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Speech Communications

This guide will help speech communication students navigate through informative and persuasive speeches, as well as speech anxiety.

Common Public Speaking Fears

The technology will not work.

There is a good chance this may happen, but if you prepare alternatives ahead of time you will be able to deal with any setback.  Bring handouts, save your presentation to a portable drive, or you could even find an overhead projector.  The key, though, is to have a good speech memorized that is just as effective without visuals.

The audience is uninterested or dislikes me.

Almost always the audience wants to see you be successful.  Though some audience members may come across as abrupt or unfriendly, it may not be at all related to your speech skills.

I can't come up with an interesting topic.

Each person has a unique perspective on the world with valuable information to present.  If you choose a topic that interests and excites you, that enthusiasm will come across as you talk about the topic and will engage the audience.  You can also craft the speech to be more relevant to your audience, using examples they can relate to, which will keep their attention.

I'll forget everything in the speech.

The best way to counteract forgetting parts of your speech is to practice.  And practice.  And practice more.  Once you have the speech outline memorized, you'll be able to deal with any moments when you get lost or diverted in the delivery.  If you do get stuck - stop, breath, take a moment to look over your notes, and continue.

I can't keep track of time while speaking and I'll finish too early or too late.

Again, practice.  The only way to meet the requirements of the speech is to practice thoroughly.

I get nervous in front of a group and talk too quickly or quietly.

Talking too quickly or quietly can be a problem in front of a group.  If you breathe deeply you will minimize your anxiety and better prepare yourself to speak loudly and clearly.  Try practicing in a large room and projecting your voice to the very back.  Remember to add pauses or moments of silence in your speech, which can be effective tools to emphasize a point.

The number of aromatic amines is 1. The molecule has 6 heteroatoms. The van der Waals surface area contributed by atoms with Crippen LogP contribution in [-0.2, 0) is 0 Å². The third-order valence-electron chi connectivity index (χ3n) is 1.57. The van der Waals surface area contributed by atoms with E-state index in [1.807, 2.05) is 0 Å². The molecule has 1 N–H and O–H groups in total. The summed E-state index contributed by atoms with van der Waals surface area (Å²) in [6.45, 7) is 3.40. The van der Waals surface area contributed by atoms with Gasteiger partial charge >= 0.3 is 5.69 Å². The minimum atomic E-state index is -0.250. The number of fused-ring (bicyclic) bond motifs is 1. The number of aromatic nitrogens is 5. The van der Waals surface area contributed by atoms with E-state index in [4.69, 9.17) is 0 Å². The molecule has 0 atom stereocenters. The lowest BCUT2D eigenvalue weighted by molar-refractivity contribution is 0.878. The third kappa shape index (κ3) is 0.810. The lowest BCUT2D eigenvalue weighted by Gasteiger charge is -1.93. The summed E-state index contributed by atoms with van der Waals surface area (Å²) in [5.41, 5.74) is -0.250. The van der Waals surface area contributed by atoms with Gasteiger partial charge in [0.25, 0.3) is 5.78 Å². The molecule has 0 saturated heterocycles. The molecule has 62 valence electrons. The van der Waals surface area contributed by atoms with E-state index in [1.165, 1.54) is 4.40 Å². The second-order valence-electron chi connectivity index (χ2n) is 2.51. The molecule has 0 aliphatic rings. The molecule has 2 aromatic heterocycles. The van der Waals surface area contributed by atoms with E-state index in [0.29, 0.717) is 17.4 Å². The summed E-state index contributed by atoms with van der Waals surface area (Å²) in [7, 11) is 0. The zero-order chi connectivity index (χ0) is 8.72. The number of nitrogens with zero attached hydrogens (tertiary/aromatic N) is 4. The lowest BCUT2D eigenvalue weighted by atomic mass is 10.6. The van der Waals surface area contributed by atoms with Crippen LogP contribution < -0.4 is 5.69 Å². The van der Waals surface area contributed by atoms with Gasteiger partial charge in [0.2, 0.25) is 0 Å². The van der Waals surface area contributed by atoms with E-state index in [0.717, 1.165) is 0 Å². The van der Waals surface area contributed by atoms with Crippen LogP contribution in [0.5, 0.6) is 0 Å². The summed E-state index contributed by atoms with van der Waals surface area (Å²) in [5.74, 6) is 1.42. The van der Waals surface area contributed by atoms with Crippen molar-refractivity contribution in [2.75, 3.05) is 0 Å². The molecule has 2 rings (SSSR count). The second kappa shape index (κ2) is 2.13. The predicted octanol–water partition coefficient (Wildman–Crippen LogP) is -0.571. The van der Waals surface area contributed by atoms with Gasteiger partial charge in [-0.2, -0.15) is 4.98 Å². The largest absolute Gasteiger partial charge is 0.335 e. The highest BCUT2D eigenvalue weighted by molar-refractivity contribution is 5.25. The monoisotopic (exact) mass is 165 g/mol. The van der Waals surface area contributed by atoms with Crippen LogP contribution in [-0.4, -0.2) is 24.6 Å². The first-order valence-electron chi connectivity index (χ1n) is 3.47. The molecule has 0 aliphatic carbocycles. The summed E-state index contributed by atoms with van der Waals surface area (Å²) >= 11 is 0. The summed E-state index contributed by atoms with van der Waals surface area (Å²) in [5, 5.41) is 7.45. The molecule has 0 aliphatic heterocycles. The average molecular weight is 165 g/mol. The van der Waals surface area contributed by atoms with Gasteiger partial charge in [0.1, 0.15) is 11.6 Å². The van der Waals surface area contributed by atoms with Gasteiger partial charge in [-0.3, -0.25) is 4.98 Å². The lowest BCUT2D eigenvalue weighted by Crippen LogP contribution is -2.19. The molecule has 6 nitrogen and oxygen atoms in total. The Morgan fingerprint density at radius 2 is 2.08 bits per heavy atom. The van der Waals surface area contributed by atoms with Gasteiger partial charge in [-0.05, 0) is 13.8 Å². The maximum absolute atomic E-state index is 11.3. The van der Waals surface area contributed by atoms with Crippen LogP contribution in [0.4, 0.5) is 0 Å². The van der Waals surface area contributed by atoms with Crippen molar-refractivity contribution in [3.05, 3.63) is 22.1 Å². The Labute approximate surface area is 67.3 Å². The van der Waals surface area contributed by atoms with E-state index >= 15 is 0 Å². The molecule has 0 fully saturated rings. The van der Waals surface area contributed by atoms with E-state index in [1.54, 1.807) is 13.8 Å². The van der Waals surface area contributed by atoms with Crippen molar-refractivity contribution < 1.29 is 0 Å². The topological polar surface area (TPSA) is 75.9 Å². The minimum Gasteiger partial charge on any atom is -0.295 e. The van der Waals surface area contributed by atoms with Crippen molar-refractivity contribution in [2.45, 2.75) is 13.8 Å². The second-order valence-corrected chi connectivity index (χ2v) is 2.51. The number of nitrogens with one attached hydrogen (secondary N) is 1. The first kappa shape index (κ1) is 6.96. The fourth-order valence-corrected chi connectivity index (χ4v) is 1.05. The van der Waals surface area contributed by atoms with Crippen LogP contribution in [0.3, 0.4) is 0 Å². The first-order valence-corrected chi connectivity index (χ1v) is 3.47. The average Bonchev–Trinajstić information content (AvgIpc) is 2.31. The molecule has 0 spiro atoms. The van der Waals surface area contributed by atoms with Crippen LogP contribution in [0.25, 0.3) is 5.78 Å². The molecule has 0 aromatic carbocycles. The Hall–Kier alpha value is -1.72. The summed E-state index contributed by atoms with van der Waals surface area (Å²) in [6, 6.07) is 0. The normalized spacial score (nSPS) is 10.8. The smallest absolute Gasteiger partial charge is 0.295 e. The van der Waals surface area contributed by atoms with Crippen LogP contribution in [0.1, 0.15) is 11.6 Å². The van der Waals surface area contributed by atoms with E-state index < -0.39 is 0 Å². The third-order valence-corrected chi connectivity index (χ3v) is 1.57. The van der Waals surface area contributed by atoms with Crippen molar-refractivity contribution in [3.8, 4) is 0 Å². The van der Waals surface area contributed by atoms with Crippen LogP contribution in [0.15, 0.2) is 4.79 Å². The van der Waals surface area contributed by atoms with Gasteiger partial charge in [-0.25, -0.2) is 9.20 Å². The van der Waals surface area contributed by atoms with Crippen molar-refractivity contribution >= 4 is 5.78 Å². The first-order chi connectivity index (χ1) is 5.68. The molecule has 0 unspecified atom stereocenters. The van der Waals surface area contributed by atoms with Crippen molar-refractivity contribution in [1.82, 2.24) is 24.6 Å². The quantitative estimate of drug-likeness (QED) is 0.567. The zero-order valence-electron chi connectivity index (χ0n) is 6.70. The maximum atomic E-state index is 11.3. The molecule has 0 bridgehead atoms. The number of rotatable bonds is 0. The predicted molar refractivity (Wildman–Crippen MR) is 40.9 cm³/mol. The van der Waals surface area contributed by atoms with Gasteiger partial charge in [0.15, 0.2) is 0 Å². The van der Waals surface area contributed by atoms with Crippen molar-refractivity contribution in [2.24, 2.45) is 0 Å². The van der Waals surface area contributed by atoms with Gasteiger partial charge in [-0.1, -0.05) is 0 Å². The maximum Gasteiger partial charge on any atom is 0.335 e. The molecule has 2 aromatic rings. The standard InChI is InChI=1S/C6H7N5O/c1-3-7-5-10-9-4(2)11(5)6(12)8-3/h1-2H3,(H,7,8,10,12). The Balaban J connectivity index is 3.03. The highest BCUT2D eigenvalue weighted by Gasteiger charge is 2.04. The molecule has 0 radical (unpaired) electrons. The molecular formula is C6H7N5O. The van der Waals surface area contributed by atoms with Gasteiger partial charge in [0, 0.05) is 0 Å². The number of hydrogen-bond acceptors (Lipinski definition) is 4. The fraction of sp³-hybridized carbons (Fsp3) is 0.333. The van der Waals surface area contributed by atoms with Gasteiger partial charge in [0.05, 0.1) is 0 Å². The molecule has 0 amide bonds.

Overcome Anxiety

Know your Fears - make a list of those things that make you feel anxious or fearful, then make another list with all of the ways you can deal with those fears.

Take Deep Breathes - when you practice your speech, also practice taking deep, slow breathes.  This will help you calm down and speak more clearly.

Practice, Practice, Practice - practicing what you will say will help you feel prepared and confident before your speech.

Imagine Yourself Succeeding - what would a successful speech look like for you?  Create a mental picture and practice to achieve that visualization.

Scope Out the Space - take a look at where you will be speaking ahead of time, learn as many details as possible: will you be on a stage?, behind a podium?, is there a clock?, what is the technology like?

Exercise to Calm Down - take a quick walk, stretch, or climb stairs to reduce any pre-speech jitters and burn off excess nervous energy.

Take Care of Yourself - get a good night's sleep and eat a healthy meal before your speech.  Follow any normal routines before the speech.  Avoid coffee if you tend to get anxious.  

Don't Be Focused on "Perfect" - there is no such thing as the perfect speech, since there is always room to improve.  Look at any mistakes you make as opportunities for improvement in the future.